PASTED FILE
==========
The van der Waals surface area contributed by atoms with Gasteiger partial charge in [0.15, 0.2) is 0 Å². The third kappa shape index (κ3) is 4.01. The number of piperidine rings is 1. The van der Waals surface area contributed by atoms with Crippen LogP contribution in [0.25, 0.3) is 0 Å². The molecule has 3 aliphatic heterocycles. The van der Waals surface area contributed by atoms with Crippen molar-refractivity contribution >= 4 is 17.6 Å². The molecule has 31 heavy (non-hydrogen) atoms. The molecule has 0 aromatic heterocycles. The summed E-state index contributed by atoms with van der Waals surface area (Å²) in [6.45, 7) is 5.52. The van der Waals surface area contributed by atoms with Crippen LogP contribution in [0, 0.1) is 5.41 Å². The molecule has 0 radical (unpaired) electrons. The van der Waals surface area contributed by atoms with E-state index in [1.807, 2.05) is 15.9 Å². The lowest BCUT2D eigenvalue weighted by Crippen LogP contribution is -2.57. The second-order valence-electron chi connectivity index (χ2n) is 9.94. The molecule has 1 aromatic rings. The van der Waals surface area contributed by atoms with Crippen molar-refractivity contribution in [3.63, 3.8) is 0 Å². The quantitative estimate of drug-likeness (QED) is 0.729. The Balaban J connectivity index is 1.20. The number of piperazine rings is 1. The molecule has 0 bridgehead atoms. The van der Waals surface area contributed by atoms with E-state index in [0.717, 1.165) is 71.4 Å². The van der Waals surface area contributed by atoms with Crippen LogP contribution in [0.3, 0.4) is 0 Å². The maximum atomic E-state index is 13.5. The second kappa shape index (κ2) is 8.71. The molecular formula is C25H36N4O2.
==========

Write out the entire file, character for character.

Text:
The van der Waals surface area contributed by atoms with Gasteiger partial charge in [0.15, 0.2) is 0 Å². The third kappa shape index (κ3) is 4.01. The number of piperidine rings is 1. The van der Waals surface area contributed by atoms with Crippen LogP contribution in [0.25, 0.3) is 0 Å². The molecule has 3 aliphatic heterocycles. The van der Waals surface area contributed by atoms with Crippen molar-refractivity contribution >= 4 is 17.6 Å². The molecule has 31 heavy (non-hydrogen) atoms. The molecule has 0 aromatic heterocycles. The summed E-state index contributed by atoms with van der Waals surface area (Å²) in [6.45, 7) is 5.52. The van der Waals surface area contributed by atoms with Crippen LogP contribution in [0, 0.1) is 5.41 Å². The molecule has 0 radical (unpaired) electrons. The van der Waals surface area contributed by atoms with E-state index in [1.807, 2.05) is 15.9 Å². The lowest BCUT2D eigenvalue weighted by Crippen LogP contribution is -2.57. The second-order valence-electron chi connectivity index (χ2n) is 9.94. The molecule has 1 aromatic rings. The van der Waals surface area contributed by atoms with Crippen molar-refractivity contribution in [3.63, 3.8) is 0 Å². The quantitative estimate of drug-likeness (QED) is 0.729. The Balaban J connectivity index is 1.20. The number of piperazine rings is 1. The molecule has 0 bridgehead atoms. The van der Waals surface area contributed by atoms with E-state index in [0.717, 1.165) is 71.4 Å². The van der Waals surface area contributed by atoms with Crippen LogP contribution in [0.3, 0.4) is 0 Å². The maximum atomic E-state index is 13.5. The second kappa shape index (κ2) is 8.71. The molecular formula is C25H36N4O2.